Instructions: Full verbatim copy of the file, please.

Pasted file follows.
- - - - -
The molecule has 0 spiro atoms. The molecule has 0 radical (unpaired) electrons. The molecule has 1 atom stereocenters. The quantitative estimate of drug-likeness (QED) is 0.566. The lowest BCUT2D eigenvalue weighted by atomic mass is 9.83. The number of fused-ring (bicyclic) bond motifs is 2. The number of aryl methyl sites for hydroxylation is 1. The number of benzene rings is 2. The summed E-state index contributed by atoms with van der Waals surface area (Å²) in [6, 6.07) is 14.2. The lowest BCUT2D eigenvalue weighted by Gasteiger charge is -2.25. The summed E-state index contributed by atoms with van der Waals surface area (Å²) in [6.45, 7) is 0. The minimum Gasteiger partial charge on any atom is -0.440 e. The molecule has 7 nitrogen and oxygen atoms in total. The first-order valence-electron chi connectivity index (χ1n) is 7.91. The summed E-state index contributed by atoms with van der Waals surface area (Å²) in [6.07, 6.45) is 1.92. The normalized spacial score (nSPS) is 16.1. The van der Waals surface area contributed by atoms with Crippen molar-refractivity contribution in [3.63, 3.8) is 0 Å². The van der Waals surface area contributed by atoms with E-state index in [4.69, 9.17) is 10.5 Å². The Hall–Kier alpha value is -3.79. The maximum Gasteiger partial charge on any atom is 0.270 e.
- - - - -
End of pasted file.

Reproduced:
The molecule has 0 spiro atoms. The molecule has 0 radical (unpaired) electrons. The molecule has 1 atom stereocenters. The quantitative estimate of drug-likeness (QED) is 0.566. The lowest BCUT2D eigenvalue weighted by atomic mass is 9.83. The number of fused-ring (bicyclic) bond motifs is 2. The number of aryl methyl sites for hydroxylation is 1. The number of benzene rings is 2. The summed E-state index contributed by atoms with van der Waals surface area (Å²) in [6, 6.07) is 14.2. The lowest BCUT2D eigenvalue weighted by Gasteiger charge is -2.25. The summed E-state index contributed by atoms with van der Waals surface area (Å²) in [6.45, 7) is 0. The minimum Gasteiger partial charge on any atom is -0.440 e. The molecule has 7 nitrogen and oxygen atoms in total. The first-order valence-electron chi connectivity index (χ1n) is 7.91. The summed E-state index contributed by atoms with van der Waals surface area (Å²) in [6.07, 6.45) is 1.92. The normalized spacial score (nSPS) is 16.1. The van der Waals surface area contributed by atoms with Crippen molar-refractivity contribution in [3.63, 3.8) is 0 Å². The van der Waals surface area contributed by atoms with E-state index in [4.69, 9.17) is 10.5 Å². The Hall–Kier alpha value is -3.79. The maximum Gasteiger partial charge on any atom is 0.270 e.